Leaf cutin monomers, cuticular waxes, and blackspot resistance in rose

S. Mark Goodwin, Christopher J. Edwards, Matthew A. Jenks, Karl V. Wood

Research output: Contribution to journalArticle

5 Scopus citations

Abstract

The fungal pathogen Diplocarpon rosae causes rose blackspot disease, a serious problem for roses (Rosa) in the managed landscape. To prevent this disease, homeowners and professional growers often apply chemical fungicide. However, increased use of fungicides poses an environmental hazard and an economic burden to the user. New landscape rose cultivars like 'Knockout' possess increased disease resistance, but the biological basis for this resistance is still unknown. To investigate the potential role of leaf cuticle in blackspot resistance in rose, five rose cultivars known to vary greatly in blackspot resistance were examined for variation in the major lipids of the leaf cuticle, specifically the monomers of the cutin polyester and the free cuticular waxes. This is the first report of cutin monomers in the Rosa genera. The rose cultivars selected for this study were 'Knockout', 'Mister Lincoln', 'Garden Party', 'Purple Passion', and 'Bicolor'. 'Knockout' and 'Garden Party' had significantly lower total cutin monomer amount per leaf area than the other cultivars, whereas the most cutin monomers were observed on 'Purple Passion', 'Bicolor', and 'Mister Lincoln'. Five major cutin monomers (mostly hydroxylated 16 carbon fatty acids) dominated the cutin profiles of both adaxial and adaxial surfaces of all cultivars, with the 10,16-dihydroxy hexadecanoic acids being most abundant. The proportion of 10,16-dihydroxy hexadecanoic acids was slightly higher in the adaxial than abaxial leaf cuticles of all cultivars. Correspondingly, other cutin monomers were relatively lower in the adaxial cuticle, except 16-hydroxy hexadecanoic acid that differed little. Uniquely, this is the first report of cutin monomer composition of isolated abaxial and adaxial leaf cuticles of any plant. Total leaf cuticular wax amounts were lowest on 'Purple Passion' and 'Knockout', intermediate in 'Mister Lincoln' and 'Garden Party', and highest on 'Bicolor', with alkanes as the most abundant wax class. Consistent with previously published disease susceptibility ratings, our visual scores showed that 'Knockout' was most resistant to blackspot pathogen infection with a visual disease rating score of 1.0, followed by 'Mister Lincoln' at 1.8, 'Garden Party' at 5.4, 'Bicolor' at 7.5, and 'Purple Passion' with the most visible disease damage at 8.8. Regression analysis revealed that the alkane and ester proportions were most closely associated with blackspot disease susceptibility ratings, being inversely (R2 = 0.63, P = 0.05) and directly (R2 = 0.81, P = 0.05) correlated, respectively. More studies on the role of cuticle in rose susceptibility to blackspot are now clearly warranted.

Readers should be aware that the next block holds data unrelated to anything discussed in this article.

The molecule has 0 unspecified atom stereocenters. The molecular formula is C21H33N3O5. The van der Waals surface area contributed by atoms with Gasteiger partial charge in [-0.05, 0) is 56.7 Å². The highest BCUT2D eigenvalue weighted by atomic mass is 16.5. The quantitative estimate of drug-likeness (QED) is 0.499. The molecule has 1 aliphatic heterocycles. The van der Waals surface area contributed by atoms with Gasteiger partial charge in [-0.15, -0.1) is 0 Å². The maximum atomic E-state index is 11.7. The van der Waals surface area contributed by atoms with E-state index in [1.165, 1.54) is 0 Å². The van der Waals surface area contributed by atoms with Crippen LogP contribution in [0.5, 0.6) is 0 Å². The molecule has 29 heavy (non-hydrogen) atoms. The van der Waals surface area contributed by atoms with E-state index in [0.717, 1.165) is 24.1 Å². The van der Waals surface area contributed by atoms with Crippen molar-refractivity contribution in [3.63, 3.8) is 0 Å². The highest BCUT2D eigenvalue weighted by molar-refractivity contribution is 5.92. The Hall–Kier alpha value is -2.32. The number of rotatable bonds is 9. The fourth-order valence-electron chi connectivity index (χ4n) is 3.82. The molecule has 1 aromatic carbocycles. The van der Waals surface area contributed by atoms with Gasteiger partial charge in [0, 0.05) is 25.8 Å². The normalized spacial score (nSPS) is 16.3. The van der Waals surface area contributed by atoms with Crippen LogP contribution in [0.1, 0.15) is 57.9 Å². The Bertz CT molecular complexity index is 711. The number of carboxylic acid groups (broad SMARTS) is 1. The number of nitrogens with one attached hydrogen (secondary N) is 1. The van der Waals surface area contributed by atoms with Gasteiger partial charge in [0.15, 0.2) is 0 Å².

Original languageEnglish (US)
Pages (from-to)1631-1635
Number of pages5
JournalHortScience
Volume42
Issue number7
StatePublished - Dec 1 2007
Externally publishedYes

Keywords

  • Blackspot disease
  • Cuticular wax
  • Cutin
  • Rose

ASJC Scopus subject areas

  • Horticulture

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  • Cite this

    Goodwin, S. M., Edwards, C. J., Jenks, M. A., & Wood, K. V. (2007). Leaf cutin monomers, cuticular waxes, and blackspot resistance in rose. HortScience, 42(7), 1631-1635.